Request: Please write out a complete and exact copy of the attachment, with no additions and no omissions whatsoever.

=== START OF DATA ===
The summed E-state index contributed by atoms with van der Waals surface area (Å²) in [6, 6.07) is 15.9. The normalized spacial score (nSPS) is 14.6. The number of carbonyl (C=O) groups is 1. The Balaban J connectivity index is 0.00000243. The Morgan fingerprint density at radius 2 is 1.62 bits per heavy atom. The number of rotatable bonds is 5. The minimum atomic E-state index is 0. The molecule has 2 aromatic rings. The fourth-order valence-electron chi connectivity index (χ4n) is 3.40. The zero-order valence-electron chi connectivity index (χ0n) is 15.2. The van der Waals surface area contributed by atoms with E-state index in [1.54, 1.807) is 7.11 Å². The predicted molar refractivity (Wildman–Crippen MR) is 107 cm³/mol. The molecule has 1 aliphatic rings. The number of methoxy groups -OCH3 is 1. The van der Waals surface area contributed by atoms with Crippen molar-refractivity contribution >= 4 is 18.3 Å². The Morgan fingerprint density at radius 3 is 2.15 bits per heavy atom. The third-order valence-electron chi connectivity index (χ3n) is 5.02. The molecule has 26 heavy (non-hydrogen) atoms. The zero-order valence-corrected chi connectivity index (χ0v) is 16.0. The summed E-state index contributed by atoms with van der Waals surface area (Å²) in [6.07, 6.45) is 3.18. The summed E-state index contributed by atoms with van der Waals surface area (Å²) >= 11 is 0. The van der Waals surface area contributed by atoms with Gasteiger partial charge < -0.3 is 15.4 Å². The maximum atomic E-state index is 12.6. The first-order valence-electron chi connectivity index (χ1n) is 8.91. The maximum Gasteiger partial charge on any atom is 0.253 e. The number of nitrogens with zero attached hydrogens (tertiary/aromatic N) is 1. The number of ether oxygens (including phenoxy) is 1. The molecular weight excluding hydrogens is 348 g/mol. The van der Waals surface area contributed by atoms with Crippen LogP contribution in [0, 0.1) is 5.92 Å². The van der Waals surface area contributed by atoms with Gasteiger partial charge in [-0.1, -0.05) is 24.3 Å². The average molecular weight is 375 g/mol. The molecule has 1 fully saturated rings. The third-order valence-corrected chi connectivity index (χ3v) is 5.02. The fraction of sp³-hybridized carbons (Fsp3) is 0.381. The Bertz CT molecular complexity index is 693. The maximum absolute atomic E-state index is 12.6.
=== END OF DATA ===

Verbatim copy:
The summed E-state index contributed by atoms with van der Waals surface area (Å²) in [6, 6.07) is 15.9. The normalized spacial score (nSPS) is 14.6. The number of carbonyl (C=O) groups is 1. The Balaban J connectivity index is 0.00000243. The Morgan fingerprint density at radius 2 is 1.62 bits per heavy atom. The number of rotatable bonds is 5. The minimum atomic E-state index is 0. The molecule has 2 aromatic rings. The fourth-order valence-electron chi connectivity index (χ4n) is 3.40. The zero-order valence-electron chi connectivity index (χ0n) is 15.2. The van der Waals surface area contributed by atoms with E-state index in [1.54, 1.807) is 7.11 Å². The predicted molar refractivity (Wildman–Crippen MR) is 107 cm³/mol. The molecule has 1 aliphatic rings. The number of methoxy groups -OCH3 is 1. The van der Waals surface area contributed by atoms with Crippen molar-refractivity contribution >= 4 is 18.3 Å². The Morgan fingerprint density at radius 3 is 2.15 bits per heavy atom. The third-order valence-electron chi connectivity index (χ3n) is 5.02. The molecule has 26 heavy (non-hydrogen) atoms. The zero-order valence-corrected chi connectivity index (χ0v) is 16.0. The summed E-state index contributed by atoms with van der Waals surface area (Å²) in [6.07, 6.45) is 3.18. The summed E-state index contributed by atoms with van der Waals surface area (Å²) >= 11 is 0. The van der Waals surface area contributed by atoms with Gasteiger partial charge < -0.3 is 15.4 Å². The maximum atomic E-state index is 12.6. The first-order valence-electron chi connectivity index (χ1n) is 8.91. The maximum Gasteiger partial charge on any atom is 0.253 e. The number of nitrogens with zero attached hydrogens (tertiary/aromatic N) is 1. The number of ether oxygens (including phenoxy) is 1. The molecular weight excluding hydrogens is 348 g/mol. The van der Waals surface area contributed by atoms with Crippen LogP contribution in [0, 0.1) is 5.92 Å². The van der Waals surface area contributed by atoms with Gasteiger partial charge in [-0.1, -0.05) is 24.3 Å². The average molecular weight is 375 g/mol. The molecule has 1 fully saturated rings. The third-order valence-corrected chi connectivity index (χ3v) is 5.02. The fraction of sp³-hybridized carbons (Fsp3) is 0.381. The Bertz CT molecular complexity index is 693. The maximum absolute atomic E-state index is 12.6.